Cantu and Kirchner were unprepared for her culture shock. "I was very depressed, crying," Kirchner says. Although they'd met in the United States, Kirchner hadn't been away from her family before. She missed her family, her friends, and Brazilian food; she couldn't cook.

"I didn't know for sure if this was what I wanted," Kirchner says. "I asked myself, 'Why am I not in an airplane going back to Brazil?' "

Dr. William Nordling, clinical director of the National Institute of Relationship Enhancement and the Center for Couples and Families in Bethesda, sees many couples who don't address critical differences in the early stages of their relationship. Nordling believes it is essential that the foreign partner realize how he or she will feel living far from family and homeland.

"Most couples assume that if they are happy when they are together, that is enough," he says. "The fact is that you are not together most of the time."


What helped Lizmara Kirchner and Rob Cantu make it past their disastrous start? Cantu was flexible and understanding, Kirchner says; she notes that Brazilian men feel they have to be macho all the time.

In addition, Kirchner started working at the World Bank, so she didn't have to rely only on her husband for human contact. She has Brazilian friends here, and they chatter in Portuguese about the crazy Americans who sell you something for $240 with a $50 rebate but won't lower the price.

Cantu left the Air Force and joined Mitre Corporation. Both have graduated from the University of Maryland, and they bought a house in Germantown. They're comfortable with their differences. For example, Kirchner grew up on Brazilian beaches, where wearing more than a thong bikini is considered overdressed. She refuses to wear an American bathing suit.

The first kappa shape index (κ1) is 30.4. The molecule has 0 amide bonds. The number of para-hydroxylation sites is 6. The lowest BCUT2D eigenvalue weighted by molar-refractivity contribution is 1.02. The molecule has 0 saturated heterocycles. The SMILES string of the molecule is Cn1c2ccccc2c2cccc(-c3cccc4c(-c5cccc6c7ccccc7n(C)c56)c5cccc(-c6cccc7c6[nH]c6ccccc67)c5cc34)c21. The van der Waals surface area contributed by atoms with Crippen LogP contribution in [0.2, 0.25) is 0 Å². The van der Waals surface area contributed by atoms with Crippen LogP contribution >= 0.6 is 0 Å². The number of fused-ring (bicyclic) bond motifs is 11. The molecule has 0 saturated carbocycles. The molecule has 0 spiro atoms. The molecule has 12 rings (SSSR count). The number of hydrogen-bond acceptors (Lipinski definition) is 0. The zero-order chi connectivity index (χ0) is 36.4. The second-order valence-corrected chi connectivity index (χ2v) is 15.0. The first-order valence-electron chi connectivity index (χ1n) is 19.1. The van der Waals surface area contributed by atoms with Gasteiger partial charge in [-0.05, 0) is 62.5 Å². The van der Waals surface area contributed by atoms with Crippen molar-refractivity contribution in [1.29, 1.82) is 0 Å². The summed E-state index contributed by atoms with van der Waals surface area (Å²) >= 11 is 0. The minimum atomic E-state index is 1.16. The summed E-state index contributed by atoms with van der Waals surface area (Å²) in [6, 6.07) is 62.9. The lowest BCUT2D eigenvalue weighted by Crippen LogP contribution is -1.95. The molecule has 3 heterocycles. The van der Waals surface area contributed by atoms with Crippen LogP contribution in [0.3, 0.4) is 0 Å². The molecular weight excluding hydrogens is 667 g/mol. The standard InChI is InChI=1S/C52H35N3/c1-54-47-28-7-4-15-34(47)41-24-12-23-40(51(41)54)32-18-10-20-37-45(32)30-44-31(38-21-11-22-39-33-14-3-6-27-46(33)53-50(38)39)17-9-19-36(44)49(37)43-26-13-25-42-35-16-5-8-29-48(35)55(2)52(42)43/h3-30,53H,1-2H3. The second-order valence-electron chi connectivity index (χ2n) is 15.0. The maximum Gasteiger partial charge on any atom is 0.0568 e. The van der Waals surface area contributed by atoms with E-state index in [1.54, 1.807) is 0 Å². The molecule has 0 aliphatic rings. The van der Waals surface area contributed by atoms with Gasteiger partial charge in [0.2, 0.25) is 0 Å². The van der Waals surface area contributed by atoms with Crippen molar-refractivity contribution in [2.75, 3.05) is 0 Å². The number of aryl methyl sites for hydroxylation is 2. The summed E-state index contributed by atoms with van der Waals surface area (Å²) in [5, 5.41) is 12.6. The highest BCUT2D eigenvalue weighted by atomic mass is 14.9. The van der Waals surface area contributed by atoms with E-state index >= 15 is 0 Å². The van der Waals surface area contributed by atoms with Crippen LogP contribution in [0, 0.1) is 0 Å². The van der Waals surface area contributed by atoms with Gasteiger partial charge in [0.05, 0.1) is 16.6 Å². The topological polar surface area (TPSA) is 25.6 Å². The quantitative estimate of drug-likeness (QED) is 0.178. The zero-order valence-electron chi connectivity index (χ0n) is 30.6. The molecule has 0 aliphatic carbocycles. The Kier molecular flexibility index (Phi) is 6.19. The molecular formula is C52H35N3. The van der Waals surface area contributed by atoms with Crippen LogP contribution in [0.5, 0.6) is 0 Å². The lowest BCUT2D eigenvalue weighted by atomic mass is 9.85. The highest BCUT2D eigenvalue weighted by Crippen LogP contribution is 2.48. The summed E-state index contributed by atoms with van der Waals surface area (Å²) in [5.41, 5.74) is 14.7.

What Color Is Your Shower Curtain?

Several years ago, French actor Gérard Depardieu starred in the movie Green Card, the story of a Frenchman who marries an American to stay in the United States. The movie was fictional, but the premise was anything but. In 1996, the INS caught more than 3,700 foreigners in phony marriages. That number has gone up every year.

It isn't as easy to marry for a green card as it used to be. The INS has added more investigators; there are more forms to file.

It's faster to bring an intended spouse here than to marry abroad and then come to the United States. Processing a fiancé visa takes only "several months," according to the INS Web site, whereas a couple can wait "6 to 12 months depending on individual circumstances" for an alien-spouse visa. Anyone coming into the United States with a fiancé visa must get married within 90 days.

When an American applies for a marriage visa, the couple must prove that their relationship is longstanding. For a fiancé visa, they must also prove they've seen each other at least once in the past two years.

Lizmara Kirchner and Rob Cantu took pictures of themselves holding the front pages of newspapers to show that they'd been together. Other couples save love letters, telephone bills, or plane-ticket stubs.

After the couple is married and living in the United States, the American can apply for permanent-resident status and the all-important green card for the foreign spouse. The process requires two documents: an I-130 to petition for the alien spouse to become a permanent resident and an I-485 to adjust the spouse's status from fiancé to permanent resident.


Marlo Young, 27, married Andreas Trageser, 33, last October. Since then, the preoccupation of their lives has been getting Trageser a green card.

In the winter of 1996, Young went to Orange County, California, to visit friends. There was a science-fiction convention there, and she decided to check it out.

Andreas Trageser was also visiting in Orange County. He found out about the convention and went to it. They met the first day and became friends.

Young returned to Washington, and Trageser went home to his chemical job in Germany. After a year of e-mails and phone calls, they decided to meet again in California at the same convention. Says Young: "We realized this could be more than a friendship."